The label's commercial hopes are most obvious, predictably enough, on the singles. Of the two that preceded the album, "Kono Machi" is a grand lullaby and "Sen no Yoru to Sen no Hiru" is elegant mid-tempo rock. "Itsuka Kaze ni Naru Hi" (some not-directly-translatable idea on the order of "The Wind-Becoming Day"), the new third single, assembles acoustic guitar, sentimental strings, an array of other jangly stringed instruments and a watery rhythm section into a love theme for shy porcelain dolls. My guess is that there will be two more singles, yet. The fourth, and the one that I'd try to base an international campaign on if I were in charge of Chitose's marketing, should be the spiky, surging, near-Celtic anthem "Neiro Nana Iro" ("Seven-Color Tone"), which for me translates the central charm of last year's very-nearly-perfect b-side "Hummingbird" into a full rock arrangement with dizzy aplomb, ending up something like a sparklier version of Tsukiko Amano's bracing glower. The fifth single, alternating back to slow and pretty, would then be the burbly, majestic "Hisui" ("Jade"), its instruments spinning in disciplined framing orbits around Chitose as she sings, in a way that would try to suggest that you might like to hear her do more of it.
Taken one by one, those are actually my five favorite songs here. I feel a little sheepish about that, but I'm an unmistakable tourist in mainstream Japanese pop and culture, so it can't be too surprising that I like the popularized versions of its marginal culture, too. Buy only the singles, though, and you'll get nothing more than their sum. Sometimes selectivity is just subtraction. The reasons I'm impressed with this album, not just pleased, are the other five songs. If the singles are carefully predictable, the album tracks are inspiringly erratic. The piano/bass/voice intro, "Triangle", is almost as much a poetry reading as a song. "Aurora no Sora kara Mitsumeteiru" ("Staring From the Aurora Sky"?) is twitchy clockwork half-jazz, like Edie Brickell's "What I Am" redone by the Brothers Quay. "Getsurei 17.4" ("Moon Cycle 17.4"?) clanks and undulates in a loping, sultry funk, like it ought to be a Cowboy Bebop episode. "Yuri Korekushan" ("Lily Collection") is a wheezy accordion flirt. "Uruga no Oka" ("Uruga Hill") sounds like pastel reggae from an island we haven't chewed up and digested yet. The label may only have asked for singles, but Chitose made them into an album. They sent money for products, and ended up paying for music.
What is it they add up to, these five songs from due diligence and five unassigned? I'm happy that I don't really know. I don't hear a metaphorical theme in the music, and I haven't taken the time to translate all the words. But the longer I don't know what this album means, the more I enjoy playing it. As the industry searches desperately for a plan in which they don't have to learn anything new, and tries to anonymize its performers so they're as close to interchangeable as the market will tolerate, the "successes" will be self-defeating. The more disposable Liz Phairs you ship, the faster you have to replace them. Chart pop now has the shelf life of fast food, as well as the taste. But the major labels, in their desperation, aren't organized enough to spoil everything. Albums sneak through, and more of them the tighter they're squeezed. If we can push the industry the rest of the way to complete panic, maybe all the albums will get through.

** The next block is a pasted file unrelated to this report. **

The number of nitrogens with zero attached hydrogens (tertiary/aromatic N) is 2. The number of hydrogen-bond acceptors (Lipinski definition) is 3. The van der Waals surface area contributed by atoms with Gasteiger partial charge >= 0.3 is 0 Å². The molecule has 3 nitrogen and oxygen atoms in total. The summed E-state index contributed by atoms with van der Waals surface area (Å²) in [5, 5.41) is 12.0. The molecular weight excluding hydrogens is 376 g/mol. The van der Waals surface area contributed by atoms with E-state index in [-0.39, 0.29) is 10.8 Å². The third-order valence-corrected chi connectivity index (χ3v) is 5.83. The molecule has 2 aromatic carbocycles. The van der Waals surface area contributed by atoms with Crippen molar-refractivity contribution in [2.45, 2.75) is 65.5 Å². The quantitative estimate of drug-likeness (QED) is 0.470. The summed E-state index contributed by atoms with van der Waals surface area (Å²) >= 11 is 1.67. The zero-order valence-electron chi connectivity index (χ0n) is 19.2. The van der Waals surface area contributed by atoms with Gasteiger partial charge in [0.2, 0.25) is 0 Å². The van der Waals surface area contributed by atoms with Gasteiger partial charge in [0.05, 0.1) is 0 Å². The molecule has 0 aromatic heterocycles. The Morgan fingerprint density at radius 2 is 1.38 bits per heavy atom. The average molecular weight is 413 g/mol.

So maybe the music business deserves to be boycotted, but I bet we can wreck it faster with money. Buy into its weaknesses, and pull it on towards its doom. Buy the records it couldn't ruin, or can't cross-market, or only sells in other countries. Confuse it. Keep feeding the beast just enough that it can't figure out it has to change its lifestyle. Don't fight it, help it defeat itself. I used to think the music business was invulnerable, if only because money tends to take care of itself. But money's stupidity isn't as creative as people's, and maybe this time critical idiocy is actually going to beat critical mass. Perhaps mediocrity isn't natural law, after all, and a huge sucking evil we've lived with for decades is about to implode. Or maybe it isn't, of course. Mostly the revolutions don't happen. But then every once in a while they do. I don't know if the liberation of music would truly qualify as great, even if "liberation" were that simple, but I'm ready to give it a try. The world could use some good news. The world could use some good news that reminds us how the good news isn't just the opposite of the bad news. I don't know how many more great things will happen in my life, but this is what I was listening to when I realized this one could.